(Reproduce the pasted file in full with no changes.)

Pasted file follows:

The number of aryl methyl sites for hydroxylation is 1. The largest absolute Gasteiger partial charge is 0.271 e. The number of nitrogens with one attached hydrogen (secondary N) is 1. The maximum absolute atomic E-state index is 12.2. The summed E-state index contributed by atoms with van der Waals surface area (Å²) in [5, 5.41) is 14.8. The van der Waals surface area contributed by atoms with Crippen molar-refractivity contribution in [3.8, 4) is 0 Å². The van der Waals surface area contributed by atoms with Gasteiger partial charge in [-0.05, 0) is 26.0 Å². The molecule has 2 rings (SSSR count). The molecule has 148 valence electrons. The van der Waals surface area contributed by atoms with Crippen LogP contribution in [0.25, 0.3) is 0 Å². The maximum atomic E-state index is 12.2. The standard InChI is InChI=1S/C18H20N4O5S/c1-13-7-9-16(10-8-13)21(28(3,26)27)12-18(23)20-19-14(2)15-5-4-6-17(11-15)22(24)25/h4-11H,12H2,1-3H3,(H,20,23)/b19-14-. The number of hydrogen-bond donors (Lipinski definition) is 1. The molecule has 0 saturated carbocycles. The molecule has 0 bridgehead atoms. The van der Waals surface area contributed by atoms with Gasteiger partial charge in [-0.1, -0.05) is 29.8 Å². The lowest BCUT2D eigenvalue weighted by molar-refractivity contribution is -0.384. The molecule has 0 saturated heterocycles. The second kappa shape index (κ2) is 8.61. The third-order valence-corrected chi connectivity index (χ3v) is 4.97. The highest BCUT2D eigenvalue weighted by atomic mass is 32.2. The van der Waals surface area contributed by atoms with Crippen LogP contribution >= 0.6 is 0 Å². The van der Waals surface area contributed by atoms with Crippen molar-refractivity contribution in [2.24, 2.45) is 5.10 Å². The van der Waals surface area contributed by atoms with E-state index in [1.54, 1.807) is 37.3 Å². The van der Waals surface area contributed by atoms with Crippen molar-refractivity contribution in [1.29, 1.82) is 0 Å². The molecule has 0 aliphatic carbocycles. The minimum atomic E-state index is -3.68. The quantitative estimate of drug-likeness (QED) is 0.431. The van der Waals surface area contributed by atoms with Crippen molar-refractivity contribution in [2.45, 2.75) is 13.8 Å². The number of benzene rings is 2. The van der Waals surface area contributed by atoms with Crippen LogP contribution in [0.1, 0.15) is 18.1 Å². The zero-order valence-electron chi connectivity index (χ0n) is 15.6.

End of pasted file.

The number of aryl methyl sites for hydroxylation is 1. The largest absolute Gasteiger partial charge is 0.271 e. The number of nitrogens with one attached hydrogen (secondary N) is 1. The maximum absolute atomic E-state index is 12.2. The summed E-state index contributed by atoms with van der Waals surface area (Å²) in [5, 5.41) is 14.8. The van der Waals surface area contributed by atoms with Crippen molar-refractivity contribution in [3.8, 4) is 0 Å². The van der Waals surface area contributed by atoms with Gasteiger partial charge in [-0.05, 0) is 26.0 Å². The molecule has 2 rings (SSSR count). The molecule has 148 valence electrons. The van der Waals surface area contributed by atoms with Crippen LogP contribution in [0.25, 0.3) is 0 Å². The maximum atomic E-state index is 12.2. The standard InChI is InChI=1S/C18H20N4O5S/c1-13-7-9-16(10-8-13)21(28(3,26)27)12-18(23)20-19-14(2)15-5-4-6-17(11-15)22(24)25/h4-11H,12H2,1-3H3,(H,20,23)/b19-14-. The number of hydrogen-bond donors (Lipinski definition) is 1. The molecule has 0 saturated carbocycles. The molecule has 0 bridgehead atoms. The van der Waals surface area contributed by atoms with Gasteiger partial charge in [-0.1, -0.05) is 29.8 Å². The lowest BCUT2D eigenvalue weighted by molar-refractivity contribution is -0.384. The molecule has 0 saturated heterocycles. The second kappa shape index (κ2) is 8.61. The third-order valence-corrected chi connectivity index (χ3v) is 4.97. The highest BCUT2D eigenvalue weighted by atomic mass is 32.2. The van der Waals surface area contributed by atoms with Crippen LogP contribution >= 0.6 is 0 Å². The van der Waals surface area contributed by atoms with Crippen molar-refractivity contribution in [2.24, 2.45) is 5.10 Å². The van der Waals surface area contributed by atoms with E-state index in [1.54, 1.807) is 37.3 Å². The van der Waals surface area contributed by atoms with Crippen molar-refractivity contribution in [1.29, 1.82) is 0 Å². The molecule has 0 aliphatic carbocycles. The minimum atomic E-state index is -3.68. The quantitative estimate of drug-likeness (QED) is 0.431. The van der Waals surface area contributed by atoms with Crippen molar-refractivity contribution in [2.45, 2.75) is 13.8 Å². The number of benzene rings is 2. The van der Waals surface area contributed by atoms with Crippen LogP contribution in [0.1, 0.15) is 18.1 Å². The zero-order valence-electron chi connectivity index (χ0n) is 15.6.